Does subsidiarity trump solidarity?

12 August 2010

A recent BBC article explores the tragedy that is the Romanian healthcare system.

Out of pocket expenses for essential treatments, inadequate supplies, dangerous environments, and a shortage of skilled health workers: these are some of the risks that Romanian citizens face when they need to visit a hospital. The case of the Romanian health system raises stark questions about what European solidarity means.

When "contagion" in the banking sector threatens Eurozone economies billions in bale-out packages are mobilized - but what will Europe do to save its failing health systems?  Healthcare falls under the principle of subsidiarity in EU jargon. This means that authority rests with the Member States and measures intended to harmonize healthcare policies across the EU are actually forbidden in the EU Treaty. But is there an exception to this rule? At what point does solidarity trump subsidiarity?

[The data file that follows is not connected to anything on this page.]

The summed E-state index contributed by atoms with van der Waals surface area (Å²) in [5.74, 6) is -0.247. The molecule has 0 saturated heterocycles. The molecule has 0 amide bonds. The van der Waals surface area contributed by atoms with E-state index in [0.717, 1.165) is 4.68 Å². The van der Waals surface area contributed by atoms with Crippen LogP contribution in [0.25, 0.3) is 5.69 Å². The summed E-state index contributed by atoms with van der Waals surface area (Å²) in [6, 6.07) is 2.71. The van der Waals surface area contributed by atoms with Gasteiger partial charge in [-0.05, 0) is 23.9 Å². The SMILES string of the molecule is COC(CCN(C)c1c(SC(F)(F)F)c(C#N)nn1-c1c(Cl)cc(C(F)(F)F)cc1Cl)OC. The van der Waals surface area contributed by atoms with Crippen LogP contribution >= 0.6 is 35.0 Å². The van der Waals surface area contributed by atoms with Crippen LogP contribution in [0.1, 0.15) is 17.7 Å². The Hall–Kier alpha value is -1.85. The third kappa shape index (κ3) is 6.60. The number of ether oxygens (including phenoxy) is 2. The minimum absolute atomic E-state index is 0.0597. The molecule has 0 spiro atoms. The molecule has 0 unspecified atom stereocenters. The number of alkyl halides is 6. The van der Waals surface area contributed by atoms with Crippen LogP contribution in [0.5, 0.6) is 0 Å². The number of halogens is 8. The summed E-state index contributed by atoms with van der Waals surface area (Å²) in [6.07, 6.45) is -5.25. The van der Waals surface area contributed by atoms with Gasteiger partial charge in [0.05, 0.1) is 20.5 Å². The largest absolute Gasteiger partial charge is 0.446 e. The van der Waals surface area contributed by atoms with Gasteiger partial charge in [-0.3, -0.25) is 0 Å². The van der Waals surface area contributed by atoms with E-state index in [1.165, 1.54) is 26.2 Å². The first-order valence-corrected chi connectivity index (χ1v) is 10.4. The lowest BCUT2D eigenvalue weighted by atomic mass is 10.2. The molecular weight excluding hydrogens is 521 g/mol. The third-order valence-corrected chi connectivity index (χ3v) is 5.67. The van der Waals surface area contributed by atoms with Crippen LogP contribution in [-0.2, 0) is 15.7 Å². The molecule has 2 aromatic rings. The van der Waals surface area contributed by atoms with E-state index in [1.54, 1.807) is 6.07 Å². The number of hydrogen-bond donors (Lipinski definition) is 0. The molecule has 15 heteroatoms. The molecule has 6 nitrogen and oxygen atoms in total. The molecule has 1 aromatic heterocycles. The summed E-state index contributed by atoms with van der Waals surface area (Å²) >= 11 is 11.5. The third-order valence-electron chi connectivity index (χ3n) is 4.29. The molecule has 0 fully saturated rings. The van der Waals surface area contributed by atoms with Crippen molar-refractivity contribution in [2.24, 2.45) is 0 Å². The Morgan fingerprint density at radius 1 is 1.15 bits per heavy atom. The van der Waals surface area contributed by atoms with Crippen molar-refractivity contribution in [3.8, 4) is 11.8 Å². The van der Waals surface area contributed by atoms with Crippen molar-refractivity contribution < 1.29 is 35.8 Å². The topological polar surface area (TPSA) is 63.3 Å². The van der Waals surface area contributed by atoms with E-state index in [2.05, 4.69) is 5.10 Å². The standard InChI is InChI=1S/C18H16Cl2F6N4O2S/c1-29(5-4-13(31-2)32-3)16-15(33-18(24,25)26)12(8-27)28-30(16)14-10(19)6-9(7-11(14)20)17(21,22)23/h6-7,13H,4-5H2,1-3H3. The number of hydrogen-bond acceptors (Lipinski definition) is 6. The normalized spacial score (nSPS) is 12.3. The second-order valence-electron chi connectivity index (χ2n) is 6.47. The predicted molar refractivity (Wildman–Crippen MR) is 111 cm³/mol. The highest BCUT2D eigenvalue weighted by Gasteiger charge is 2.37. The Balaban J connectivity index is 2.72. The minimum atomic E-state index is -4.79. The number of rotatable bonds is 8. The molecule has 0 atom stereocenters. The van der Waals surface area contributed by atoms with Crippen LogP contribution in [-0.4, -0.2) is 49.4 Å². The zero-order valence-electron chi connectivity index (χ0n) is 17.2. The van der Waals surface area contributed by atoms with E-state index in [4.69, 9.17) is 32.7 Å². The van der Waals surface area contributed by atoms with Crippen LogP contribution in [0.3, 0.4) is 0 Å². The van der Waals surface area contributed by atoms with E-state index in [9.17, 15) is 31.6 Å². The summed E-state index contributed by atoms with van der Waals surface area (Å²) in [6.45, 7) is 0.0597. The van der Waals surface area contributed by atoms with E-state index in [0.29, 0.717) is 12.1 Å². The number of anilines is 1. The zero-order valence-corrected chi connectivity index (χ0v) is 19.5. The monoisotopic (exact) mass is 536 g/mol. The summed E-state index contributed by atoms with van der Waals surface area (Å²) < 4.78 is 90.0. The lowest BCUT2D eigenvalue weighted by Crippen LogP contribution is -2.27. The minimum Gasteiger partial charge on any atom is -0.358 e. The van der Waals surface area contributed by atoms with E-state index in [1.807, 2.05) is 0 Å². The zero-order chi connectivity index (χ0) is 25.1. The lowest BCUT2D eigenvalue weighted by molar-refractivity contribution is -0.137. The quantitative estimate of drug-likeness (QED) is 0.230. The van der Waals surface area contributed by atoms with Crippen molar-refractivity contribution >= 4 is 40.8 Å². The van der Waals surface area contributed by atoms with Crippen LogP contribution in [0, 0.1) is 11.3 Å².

It is true that a weak health system in Romania weakens the collective health security of the entire region. This could be perceived as a cross-border health threat where the European Commission has the authority to intervene. For the time being however, the threat seems to be most pressing for the Romanians themselves. From another perspective health is a human right, and one which it would seem many Romanians are being denied. Is this less a case for the Commission and more one for the European Court of Human Rights?

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